Treasure Trove: Bronze Age horse harness and sword discovered
A Bronze Age hoard of national significance has been found by a metal detectorist in the Scottish Borders.
A complete horse harness and sword were uncovered at the site near Peebles in what is only the second time this kind of hoard has been found in Scotland.
Thanks to the way the harness has been preserved by the soil, experts are able to see, for the first time, how Bronze Age horse harnesses were assembled.
The hoard, dating from 1000 – 900 BC, was discovered by Mariusz Stepien who was searching the field with friends on 21 June when he found a bronze object buried half a metre underground.
As he was getting strong signals from the earth around the object, Mr Stepien contacted the Treasure Trove Unit to report his find.
He said: “I thought I’ve never seen anything like this before and felt from the very beginning that this might be something spectacular and I’ve just discovered a big part of Scottish history. I was over the moon, actually shaking with happiness.”
As archaeologists spent 22 days investigating the site, Mr Stepien and his friends camped in the field and built a shelter to protect the find from the elements.
Mr Stepien added: “We wanted to be a part of the excavation from the beginning to the end.
“I will never forget those 22 days spent in the field. Every day there were new objects coming out which changed the context of the find, every day we learned something new.
“I’m so pleased that the earth revealed to me something that was hidden for more than 3000 years. I still can’t believe it happened!”
During the dig, archaeologists found a sword still in its scabbard, decorated straps, buckles, rings, ornaments and chariot wheel axel caps. There is also evidence of a decorative ‘rattle pendant’ that would have hung off the harness – the first one to be found in Scotland and only the third in the UK.
The soil had preserved organic materials like leather and wood, allowing experts to trace the straps that connected the rings and buckles together to make the harness. This has never been seen before in Britain and gives a unique insight into Bronze Age society.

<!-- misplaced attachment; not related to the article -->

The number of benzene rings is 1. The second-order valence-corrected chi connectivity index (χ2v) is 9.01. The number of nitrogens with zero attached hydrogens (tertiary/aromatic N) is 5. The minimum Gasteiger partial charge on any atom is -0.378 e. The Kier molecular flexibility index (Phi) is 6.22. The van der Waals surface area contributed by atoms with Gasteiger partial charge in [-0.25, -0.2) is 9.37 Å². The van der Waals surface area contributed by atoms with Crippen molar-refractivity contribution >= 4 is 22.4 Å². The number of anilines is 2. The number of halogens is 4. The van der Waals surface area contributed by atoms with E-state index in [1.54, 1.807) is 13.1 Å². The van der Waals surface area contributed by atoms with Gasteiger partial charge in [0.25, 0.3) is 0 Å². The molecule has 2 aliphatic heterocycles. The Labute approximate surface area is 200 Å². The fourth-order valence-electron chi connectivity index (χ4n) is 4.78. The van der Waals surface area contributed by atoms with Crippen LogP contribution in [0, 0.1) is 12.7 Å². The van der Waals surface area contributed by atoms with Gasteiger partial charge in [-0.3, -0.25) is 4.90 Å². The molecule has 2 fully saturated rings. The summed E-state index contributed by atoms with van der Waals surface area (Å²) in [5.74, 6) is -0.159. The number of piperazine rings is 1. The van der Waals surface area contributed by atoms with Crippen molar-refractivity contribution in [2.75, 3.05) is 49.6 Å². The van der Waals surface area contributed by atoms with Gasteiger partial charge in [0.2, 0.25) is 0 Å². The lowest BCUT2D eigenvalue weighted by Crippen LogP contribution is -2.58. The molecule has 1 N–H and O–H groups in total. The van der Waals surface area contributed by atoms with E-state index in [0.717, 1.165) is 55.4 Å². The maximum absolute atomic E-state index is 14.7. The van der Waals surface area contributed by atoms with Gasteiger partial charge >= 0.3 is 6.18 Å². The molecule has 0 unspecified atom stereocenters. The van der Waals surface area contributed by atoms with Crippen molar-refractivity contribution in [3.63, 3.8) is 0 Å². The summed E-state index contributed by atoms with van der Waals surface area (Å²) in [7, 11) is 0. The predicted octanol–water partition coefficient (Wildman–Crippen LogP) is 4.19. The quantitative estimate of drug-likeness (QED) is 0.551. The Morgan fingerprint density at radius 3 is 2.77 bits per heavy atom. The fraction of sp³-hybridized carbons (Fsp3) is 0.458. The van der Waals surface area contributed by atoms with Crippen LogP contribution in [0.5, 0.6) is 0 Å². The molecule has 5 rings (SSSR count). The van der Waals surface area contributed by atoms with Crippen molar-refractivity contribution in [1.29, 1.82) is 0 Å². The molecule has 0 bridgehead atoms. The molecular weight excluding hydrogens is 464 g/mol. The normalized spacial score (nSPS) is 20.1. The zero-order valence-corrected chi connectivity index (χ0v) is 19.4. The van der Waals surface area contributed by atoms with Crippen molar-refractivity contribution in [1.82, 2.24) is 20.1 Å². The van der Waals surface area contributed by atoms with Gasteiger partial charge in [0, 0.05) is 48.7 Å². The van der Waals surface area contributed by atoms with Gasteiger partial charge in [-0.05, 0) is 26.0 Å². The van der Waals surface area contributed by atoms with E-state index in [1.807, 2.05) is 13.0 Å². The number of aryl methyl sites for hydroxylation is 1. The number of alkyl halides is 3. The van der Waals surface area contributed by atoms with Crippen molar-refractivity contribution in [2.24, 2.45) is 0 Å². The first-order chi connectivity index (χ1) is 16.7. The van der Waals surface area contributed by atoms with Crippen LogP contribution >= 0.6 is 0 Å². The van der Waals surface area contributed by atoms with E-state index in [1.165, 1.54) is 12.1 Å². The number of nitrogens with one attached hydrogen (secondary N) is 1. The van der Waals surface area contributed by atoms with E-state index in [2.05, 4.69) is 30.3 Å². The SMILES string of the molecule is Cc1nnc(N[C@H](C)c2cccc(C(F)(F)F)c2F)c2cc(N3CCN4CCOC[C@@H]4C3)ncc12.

Emily Freeman, head of the Treasure Trove Unit, who is overseeing the recovery and assessment of the find, said: “This is a nationally significant find – so few Bronze Age hoards have been excavated in Scotland, it was an amazing opportunity for us to not only recover bronze artefacts, but organic material as well. There is still a lot of work to be done to assess the artefacts and understand why they were deposited.
“We could not have achieved this without the responsible actions of the finder or the support of the landowners. The finder was quick to action when they realised that they had found an in situ hoard, which resulted in the Treasure Trove Unit and National Museums Scotland being on site within days of discovery.”
The hoard has been removed from the site in a large block of soil and taken to National Museums Collection Centre in Edinburgh where further excavations and research will take place.
Queen’s and Lord Treasurer’s Remembrancer (QLTR), David Harvie, said: “This Bronze Age hoard is highly significant and promises to give us a new insight into Scotland’s history.
“I would like to thank the finder who discovered these wonderful items and whose quick actions in contacting the Treasure Trove will ensure these objects can be properly preserved and studied.”